Hot galvanizing





Steel products improperly protected against external factors are characterized by reduced service life. There are various methods of preventing these unfavorable phenomena. From all known methods of anticorrosive protection of steel products, the best is hot galvanizing which is used for all our steel products. The zinc coating protects steel for many years and does not require maintenance.  






During hot galvanizing, gradual diffusion of liquid zinc into the steel surface takes place, creating an alloy layer. After pulling out the galvanized object out of the zinc bath, a coat of pure zinc remains on the exterior surface of the alloy. The thickness of the zinc coat is measured in micrometers, or the weight of the zinc coat is given in g/m2. The standard PN-EN ISO 1461 specifies the minimum thickness of the coating recommended depending on the thickness of the material from which zinc coated elements are made.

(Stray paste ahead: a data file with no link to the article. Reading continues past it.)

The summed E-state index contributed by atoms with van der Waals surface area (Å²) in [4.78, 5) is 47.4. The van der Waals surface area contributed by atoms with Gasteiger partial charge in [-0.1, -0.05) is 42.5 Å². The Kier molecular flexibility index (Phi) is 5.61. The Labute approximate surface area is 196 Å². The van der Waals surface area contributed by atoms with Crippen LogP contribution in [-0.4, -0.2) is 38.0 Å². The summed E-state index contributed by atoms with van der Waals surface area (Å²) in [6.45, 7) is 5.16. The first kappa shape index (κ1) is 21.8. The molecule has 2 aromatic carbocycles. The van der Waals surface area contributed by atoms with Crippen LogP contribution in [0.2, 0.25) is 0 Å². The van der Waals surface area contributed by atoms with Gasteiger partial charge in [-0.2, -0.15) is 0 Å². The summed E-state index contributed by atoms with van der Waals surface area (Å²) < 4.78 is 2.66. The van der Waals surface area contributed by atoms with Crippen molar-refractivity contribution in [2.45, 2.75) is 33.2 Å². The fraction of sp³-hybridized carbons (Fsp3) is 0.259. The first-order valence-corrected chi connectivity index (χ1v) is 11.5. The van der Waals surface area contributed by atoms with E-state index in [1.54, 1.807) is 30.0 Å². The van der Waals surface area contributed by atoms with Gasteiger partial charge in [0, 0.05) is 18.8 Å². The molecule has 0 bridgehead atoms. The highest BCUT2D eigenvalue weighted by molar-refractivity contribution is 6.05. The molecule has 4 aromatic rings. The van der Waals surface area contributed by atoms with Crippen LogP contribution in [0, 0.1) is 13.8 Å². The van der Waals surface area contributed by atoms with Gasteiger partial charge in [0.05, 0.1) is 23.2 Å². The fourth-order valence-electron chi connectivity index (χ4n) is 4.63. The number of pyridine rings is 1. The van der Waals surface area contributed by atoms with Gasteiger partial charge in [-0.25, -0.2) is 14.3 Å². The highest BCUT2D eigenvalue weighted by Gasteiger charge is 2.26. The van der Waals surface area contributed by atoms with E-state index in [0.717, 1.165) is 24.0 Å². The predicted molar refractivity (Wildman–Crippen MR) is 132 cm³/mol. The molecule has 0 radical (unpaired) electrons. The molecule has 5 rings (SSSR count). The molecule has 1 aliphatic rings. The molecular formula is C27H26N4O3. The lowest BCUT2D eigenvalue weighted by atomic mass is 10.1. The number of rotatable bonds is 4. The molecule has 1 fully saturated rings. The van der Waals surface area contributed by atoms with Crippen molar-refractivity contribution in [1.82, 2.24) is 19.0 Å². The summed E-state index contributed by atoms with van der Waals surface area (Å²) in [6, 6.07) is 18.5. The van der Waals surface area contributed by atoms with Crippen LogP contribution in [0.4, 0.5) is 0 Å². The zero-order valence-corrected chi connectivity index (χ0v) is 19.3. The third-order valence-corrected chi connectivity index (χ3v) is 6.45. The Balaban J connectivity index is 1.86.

The quality of zinc coats (gloss, smoothness, thickness, adhesion, etc.) depends on the chemical composition of steel; in particular, on the content of carbon (C), phosphorus (R), and silicon (Si). The carbon (C) and silicon (Si) content in steel should not exceed 0.5% in total. The temperature of hot galvanizing is from 450 to 460 C. Extensive research has proved that the technological properties of steel are not deteriorated at hot galvanizing.




Fire galvanizing provides long-term and reliable anti-corrosion protection. This is the least expensive, most effective and most popular way of fighting corrosion. The durability of the zinc surface depends on the invasiveness of the environment (from 20 to 65 years). In addition, fire zinc coating does not change the properties of steel. The immersion method applied in hot galvanizing ensures even and accurate layers of zinc that can reach hardly accessible places, e.g. into pipes or cavities.